"How do you come to know him?" asked the woman. "Are you, perhaps, the maiden he wanted to marry?"

              "Yes, I am that maiden," she replied.

              "So you are that girl," said the woman. "Well, my child, I am sorry to say that all I know of him is that he lives in the castle that is east of the sun and west of the moon, and that you will probably never get there. But I will loan you my horse, on which you may ride to my neighbor, and perhaps she can tell you. And when you get there just give the horse a blow back of his left ear, and order him to go home. And here, take this golden apple along!"

              The maiden mounted the horse, and rode a long, long time. At length she again came to a hill, before which sat an old woman with a golden reel. The maiden asked whether she could not tell her the road which led to the castle that lay east of the sun and west of the moon. This woman said just what the other had, no, she knew no more of the castle than that it lay east of the sun and west of the moon. "And," said she, "you will probably never get there. But I will loan you my horse to ride to the nearest neighbor; perhaps she can tell you. And when you have reached her just give the horse a blow back of his left ear, and order him to go home again." And finally she gave the maiden the golden reel, for, said the old woman, it might be useful to her.

              The maiden then mounted the horse, and again rode a long, long time. At length she once more came to a great hill, before which sat an old woman spinning at a golden spindle. Then the maiden once more asked after the prince, and the castle that lay east of the sun and west of the moon. And everything happened exactly as on the two previous occasions.

              "Do you happen to be the maiden the prince wanted to marry?" asked the old woman.

              "Yes, I am that maiden," answered the maiden.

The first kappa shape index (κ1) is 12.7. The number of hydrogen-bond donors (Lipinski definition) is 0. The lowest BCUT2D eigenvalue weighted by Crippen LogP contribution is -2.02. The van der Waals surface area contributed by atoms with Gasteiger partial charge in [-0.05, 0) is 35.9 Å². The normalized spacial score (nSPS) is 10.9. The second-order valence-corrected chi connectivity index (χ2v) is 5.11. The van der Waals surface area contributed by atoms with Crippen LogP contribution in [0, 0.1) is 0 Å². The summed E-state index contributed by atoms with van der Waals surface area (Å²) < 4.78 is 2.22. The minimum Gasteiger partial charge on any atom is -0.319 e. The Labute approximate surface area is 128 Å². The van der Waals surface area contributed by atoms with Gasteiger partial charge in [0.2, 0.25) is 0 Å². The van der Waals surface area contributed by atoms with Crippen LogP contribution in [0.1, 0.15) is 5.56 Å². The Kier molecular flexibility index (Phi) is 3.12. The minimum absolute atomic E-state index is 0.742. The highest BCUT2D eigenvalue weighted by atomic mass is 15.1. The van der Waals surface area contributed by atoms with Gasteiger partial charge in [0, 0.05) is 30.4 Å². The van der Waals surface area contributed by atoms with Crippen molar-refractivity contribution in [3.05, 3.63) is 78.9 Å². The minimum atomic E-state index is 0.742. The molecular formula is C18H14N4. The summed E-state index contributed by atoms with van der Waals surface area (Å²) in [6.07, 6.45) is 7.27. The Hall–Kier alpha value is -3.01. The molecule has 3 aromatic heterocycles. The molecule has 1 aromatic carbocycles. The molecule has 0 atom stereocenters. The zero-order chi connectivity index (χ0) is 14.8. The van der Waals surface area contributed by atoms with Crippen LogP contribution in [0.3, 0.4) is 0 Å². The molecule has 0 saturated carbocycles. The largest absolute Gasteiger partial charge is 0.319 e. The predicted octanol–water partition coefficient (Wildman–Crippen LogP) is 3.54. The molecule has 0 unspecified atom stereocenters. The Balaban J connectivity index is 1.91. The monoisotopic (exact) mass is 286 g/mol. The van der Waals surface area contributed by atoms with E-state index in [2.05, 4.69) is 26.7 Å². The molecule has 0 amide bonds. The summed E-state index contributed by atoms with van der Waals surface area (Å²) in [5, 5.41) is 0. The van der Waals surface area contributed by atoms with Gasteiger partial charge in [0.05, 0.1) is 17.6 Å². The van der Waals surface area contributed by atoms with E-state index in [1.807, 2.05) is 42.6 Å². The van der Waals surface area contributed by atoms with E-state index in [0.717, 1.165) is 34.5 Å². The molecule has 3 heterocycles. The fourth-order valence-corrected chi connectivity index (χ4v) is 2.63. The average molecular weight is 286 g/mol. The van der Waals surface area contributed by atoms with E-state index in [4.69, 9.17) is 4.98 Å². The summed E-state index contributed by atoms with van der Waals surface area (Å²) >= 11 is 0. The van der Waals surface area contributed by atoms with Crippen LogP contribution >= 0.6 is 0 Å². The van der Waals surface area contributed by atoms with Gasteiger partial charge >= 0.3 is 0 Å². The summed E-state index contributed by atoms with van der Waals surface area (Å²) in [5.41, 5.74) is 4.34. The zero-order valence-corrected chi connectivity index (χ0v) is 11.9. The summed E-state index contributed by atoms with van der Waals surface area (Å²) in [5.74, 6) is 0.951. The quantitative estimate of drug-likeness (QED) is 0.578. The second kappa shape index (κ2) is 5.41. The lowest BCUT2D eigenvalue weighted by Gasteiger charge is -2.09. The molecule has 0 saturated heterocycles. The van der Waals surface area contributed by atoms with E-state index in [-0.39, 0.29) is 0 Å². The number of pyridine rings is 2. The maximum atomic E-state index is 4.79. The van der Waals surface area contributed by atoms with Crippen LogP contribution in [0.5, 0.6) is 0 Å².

But this old woman knew no more about the road than the two others. "Yes, the castle lies east of the sun and west of the moon, that I know," said she. "And you will probably never get there. But I will loan you my horse, and you may ride on it to the East Wind and ask him. Perhaps he is acquainted there, and can blow you thither. And when you reach him, just give my horse a blow back of the left ear, and then he will return here of his own accord." Finally the old woman gave her her golden spindle. "Perhaps it may be useful to you," said she.

              The maiden now rode for many days and weeks, and it took a long, long time before she came to the East Wind. But at last she did find him, and then she asked the East Wind whether he could show her the road that led to the prince who lived in the castle that was east of the sun and west of the moon.

              O, yes, he had heard tell of the prince, and of the castle as well, said the East Wind, but he did not know the road that led to it, for he had never blown so far. "But if you wish, I will take you to my brother, the West Wind, and perhaps he can tell you, for he is much stronger than I am. Just sit down on my back, and I will carry you to him."

              The maiden did as he told her, and then they moved swiftly away. When they came to the West Wind, the East Wind said that here he was bringing the maiden whom the prince who lived in the castle that lay east of the sun and west of the moon had wanted to marry, that she was journeying on her way to him, and looking for him everywhere, and that he had accompanied her in order to find out whether the West Wind knew where this castle might be.

              "No," said the West Wind to the maiden, "I have never blown so far, but if you wish I will take you to the South Wind, who is much stronger than both of us, and has traveled far and wide, and perhaps he can tell you. Seat yourself on my back, and I will carry you to him."

              The maiden did so, and then they flew quickly off to the South Wind. When they found him, the West Wind asked whether the South Wind could show them the road that led to the castle that lay east of the sun and west of the moon; and that this was the maiden who was to have the prince.

              "Well, well, so this is the girl?" cried the South Wind. "Yes, it is true that I have gone about a good deal during my life," said he, "yet I have never blown so far. But if you wish, I will take you to my brother, the North Wind. He is the oldest and strongest of us all. If he does not know where the castle lies, then no one in the whole world can tell you. Seat yourself on my back, and I will carry you to him."